I have Jennifer Egan fever. I caught it at the beginning of last year, when I read “Ask Me if I Care,” a short story of hers that The New Yorker had excerpted from her then-forthcoming novel, A Visit from the Goon Squad. I read the other two stories The New Yorker had published on my iPhone while getting a pedicure. It’s a banal admission only worth recalling because I remember sitting in the salon’s lounge long after the polish had dried and it was time to leave—I had to read it all, right then and there. After that, I read every single story she published, every novel she had written, every interview I could get my hands on. (I knew the obsession was bad when I started picking through the Amazon reviews.)
Egan’s prose is stunning, funny, sexy—cool. Her stories reference Black Flag and the Dead Kennedys. She can write about an attractive kleptomaniac on a first date, a topic that seems dangerously cliché, and yet, by the end of opening paragraph, you’re hooked. She’s transparent about her writing process; honest about what she borrows and what she invents. It’s not that she “beat” Jonathan Franzen, though I see why some feel the need to pit the two authors against one another. And it’s not that she’s perfect—I have yet to encounter someone who liked The Keep—but maybe that’s also part of the appeal.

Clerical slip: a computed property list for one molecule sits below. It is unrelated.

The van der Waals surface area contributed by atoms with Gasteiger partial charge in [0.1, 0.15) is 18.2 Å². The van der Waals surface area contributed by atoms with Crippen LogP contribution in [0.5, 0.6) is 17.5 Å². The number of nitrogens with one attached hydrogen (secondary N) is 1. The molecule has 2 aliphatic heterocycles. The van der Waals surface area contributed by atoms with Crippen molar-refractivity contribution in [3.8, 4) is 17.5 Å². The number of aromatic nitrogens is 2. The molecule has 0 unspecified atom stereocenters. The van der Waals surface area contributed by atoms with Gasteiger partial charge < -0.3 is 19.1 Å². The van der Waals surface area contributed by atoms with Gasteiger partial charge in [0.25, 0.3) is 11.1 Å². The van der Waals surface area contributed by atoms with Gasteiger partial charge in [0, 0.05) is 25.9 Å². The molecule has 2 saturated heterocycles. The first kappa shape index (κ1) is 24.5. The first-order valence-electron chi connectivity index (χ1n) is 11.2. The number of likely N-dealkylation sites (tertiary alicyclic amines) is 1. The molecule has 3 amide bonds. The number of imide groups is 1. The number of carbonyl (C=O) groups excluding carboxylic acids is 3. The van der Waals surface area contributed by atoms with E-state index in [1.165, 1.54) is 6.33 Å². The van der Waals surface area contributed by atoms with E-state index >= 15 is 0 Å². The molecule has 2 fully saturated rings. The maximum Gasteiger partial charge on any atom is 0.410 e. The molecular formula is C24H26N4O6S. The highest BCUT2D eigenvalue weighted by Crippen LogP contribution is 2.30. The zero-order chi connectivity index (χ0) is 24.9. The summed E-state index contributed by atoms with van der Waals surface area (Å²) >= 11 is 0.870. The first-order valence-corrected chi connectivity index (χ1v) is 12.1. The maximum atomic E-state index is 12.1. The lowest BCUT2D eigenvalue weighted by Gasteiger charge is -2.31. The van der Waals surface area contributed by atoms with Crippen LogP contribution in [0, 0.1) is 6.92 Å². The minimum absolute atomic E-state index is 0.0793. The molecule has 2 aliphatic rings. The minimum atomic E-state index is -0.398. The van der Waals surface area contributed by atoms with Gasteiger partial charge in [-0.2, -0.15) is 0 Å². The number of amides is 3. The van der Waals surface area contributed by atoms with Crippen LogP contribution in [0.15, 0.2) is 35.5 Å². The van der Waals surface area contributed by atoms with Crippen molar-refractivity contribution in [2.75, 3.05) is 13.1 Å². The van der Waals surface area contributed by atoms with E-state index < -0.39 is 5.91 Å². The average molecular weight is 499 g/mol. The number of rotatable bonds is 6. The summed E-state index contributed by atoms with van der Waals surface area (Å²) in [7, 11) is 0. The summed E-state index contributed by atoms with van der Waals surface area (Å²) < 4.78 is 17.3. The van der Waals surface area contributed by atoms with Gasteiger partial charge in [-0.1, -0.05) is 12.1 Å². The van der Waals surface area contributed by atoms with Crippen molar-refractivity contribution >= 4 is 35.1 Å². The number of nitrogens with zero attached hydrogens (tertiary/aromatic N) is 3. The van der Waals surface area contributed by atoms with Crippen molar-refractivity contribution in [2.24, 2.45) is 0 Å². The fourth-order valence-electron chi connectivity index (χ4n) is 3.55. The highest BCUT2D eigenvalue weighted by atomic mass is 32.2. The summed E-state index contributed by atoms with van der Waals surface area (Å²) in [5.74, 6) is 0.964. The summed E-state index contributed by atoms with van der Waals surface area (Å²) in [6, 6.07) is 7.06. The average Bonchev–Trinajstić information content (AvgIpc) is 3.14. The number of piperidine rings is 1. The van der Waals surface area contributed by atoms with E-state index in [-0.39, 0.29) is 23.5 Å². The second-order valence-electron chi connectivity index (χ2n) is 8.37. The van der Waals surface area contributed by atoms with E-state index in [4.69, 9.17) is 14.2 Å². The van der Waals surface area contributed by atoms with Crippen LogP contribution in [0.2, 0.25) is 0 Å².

November 5, 2010 | by Lorin Stein
I was having this argument with my friend recently about award-winning novels. I find them stodgy and inaccessible. She thinks I’m not applying myself to the pages long enough to get it. In defense, I invoked a literary heavyweight—Martin Amis. He was quoted a few weeks ago as saying, “There was a great fashion in the last century, and it’s still with us, of the unenjoyable novel. And these are the novels which win prizes, because the committee thinks, ‘Well it’s not at all enjoyable, and it isn’t funny, therefore it must be very serious.’” She tried to tell me that Amis has sour grapes from his Booker Prize near-miss in the early nineties. We need someone to settle this. —Paul Hawkins
It may have been sour grapes, but don’t you think Amis is right? The worst is when the judges of literary prizes try to legislate from the bench—flexing their “muscle” by giving a prize to some book that nobody’s ever heard of, or passing over a popular favorite because it’s “too obvious” or “doesn’t need it.” As I wrote the other week, when it comes to literary merit (or sex appeal) there is no such thing as too obvious. And most unfun novels are not much good. My heart sinks when I see a list of unknowns as finalists for a prize I care about. It is usually a case of committee work or telling people what they ought to like (and already know they don’t).Then there are wonderful exceptions, like Tinkers, a fine novel rescued from obscurity by the Pulitzer Prize. Or—a very different case—the most recent recipient of the Nobel, Mario Vargas Llosa, a writer who has been accused of many things, but never of being hard to read.